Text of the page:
Self-aware fans know that they are not the primary audience for any given content but watching the wheels of publicity grind separates fans from the regular audience. (Which might explain why, as everything converges into fandom, it seems like the people who truly are “the fans” get the most attention.)
Fandom studies have long discussed that fandom relies on not facing the commercial nature of their fan object head on, lest it taint the emotional bond fans have with it. But the more attentive fans are, the more difficult it is to ignore the commercial aspects.
One Tumblr fan said, “I don’t necessarily feel used, I feel marketed to.” In this case it isn’t seen as a negative. Being a marketable demographic is validating to some, it can be seen as an acknowledgement of fans’ importance to the brand’s success.
For other fans, the very same tactics will be seen as “baiting,” or manipulation.
This disparity of perception reflects how diverse fandom is, and despite shared devotion and a deeply felt connection with fan objects, fans and fandom do not act as one. This is particularly notable with properties that invite speculation on behalf of the audience. Because fandom is spread out over multiple platforms, with people who have incredibly varied entry points, backgrounds, knowledge bases the diversity of thought is unending. Looking at sub-fandoms where fans splinter into groups based on fan object opinions reveals where narratives diverge for different fans.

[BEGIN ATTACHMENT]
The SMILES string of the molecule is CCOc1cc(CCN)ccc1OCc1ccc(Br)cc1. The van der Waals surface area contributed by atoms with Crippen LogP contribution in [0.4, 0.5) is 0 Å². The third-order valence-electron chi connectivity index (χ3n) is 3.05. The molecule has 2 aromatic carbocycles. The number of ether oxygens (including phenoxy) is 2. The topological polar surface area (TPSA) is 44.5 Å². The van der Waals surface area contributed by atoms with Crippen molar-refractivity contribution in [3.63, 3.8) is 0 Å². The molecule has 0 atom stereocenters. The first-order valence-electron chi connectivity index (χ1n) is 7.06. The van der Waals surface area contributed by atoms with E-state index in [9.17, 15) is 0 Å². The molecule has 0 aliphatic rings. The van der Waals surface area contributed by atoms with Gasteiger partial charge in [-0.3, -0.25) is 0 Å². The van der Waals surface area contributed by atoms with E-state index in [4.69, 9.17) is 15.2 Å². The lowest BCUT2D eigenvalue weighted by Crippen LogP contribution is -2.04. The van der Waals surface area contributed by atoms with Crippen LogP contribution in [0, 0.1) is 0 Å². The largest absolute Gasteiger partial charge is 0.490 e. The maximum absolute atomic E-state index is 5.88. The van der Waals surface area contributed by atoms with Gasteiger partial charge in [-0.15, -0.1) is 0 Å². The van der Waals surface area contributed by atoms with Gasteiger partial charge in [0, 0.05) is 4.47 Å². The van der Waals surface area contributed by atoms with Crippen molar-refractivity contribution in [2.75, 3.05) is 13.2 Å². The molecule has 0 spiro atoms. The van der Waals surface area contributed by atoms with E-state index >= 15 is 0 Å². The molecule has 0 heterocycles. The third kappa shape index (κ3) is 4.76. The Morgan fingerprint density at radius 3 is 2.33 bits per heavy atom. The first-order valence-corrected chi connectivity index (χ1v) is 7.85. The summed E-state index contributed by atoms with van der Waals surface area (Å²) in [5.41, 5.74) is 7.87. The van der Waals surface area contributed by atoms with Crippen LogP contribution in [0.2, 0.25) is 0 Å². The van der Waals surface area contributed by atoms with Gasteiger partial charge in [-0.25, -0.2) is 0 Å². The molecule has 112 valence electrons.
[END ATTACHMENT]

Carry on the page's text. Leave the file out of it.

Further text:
The Impossibility of Appeasing Fans
This means that it’s nearly impossible to appease fans with one piece of media; because the final product will prove some people right, and some people wrong. Matt Shakman, director of Wandavision, recently guested on Kevin Smith’s podcast they discussed the difficulty of dealing with fan theories from a creator’s perspective. Each new episode was a chance for more unintentional clues to be picked up, and days in between were long enough to develop the theories further, and further. The map is being read but the compass is wrong.
Some of Shakman’s quotes were picked up and syndicated but framed in a way that suggested edits had been made to deny fans the satisfaction of being right. A Tumblr post calling out this method has just under eighty thousand notes; those notes are from a diverse group of people, fans of the show, anti-fans of the show that are pleased they’re messing up, fans of other properties looking on, surprised that a show would insult fans in such a way.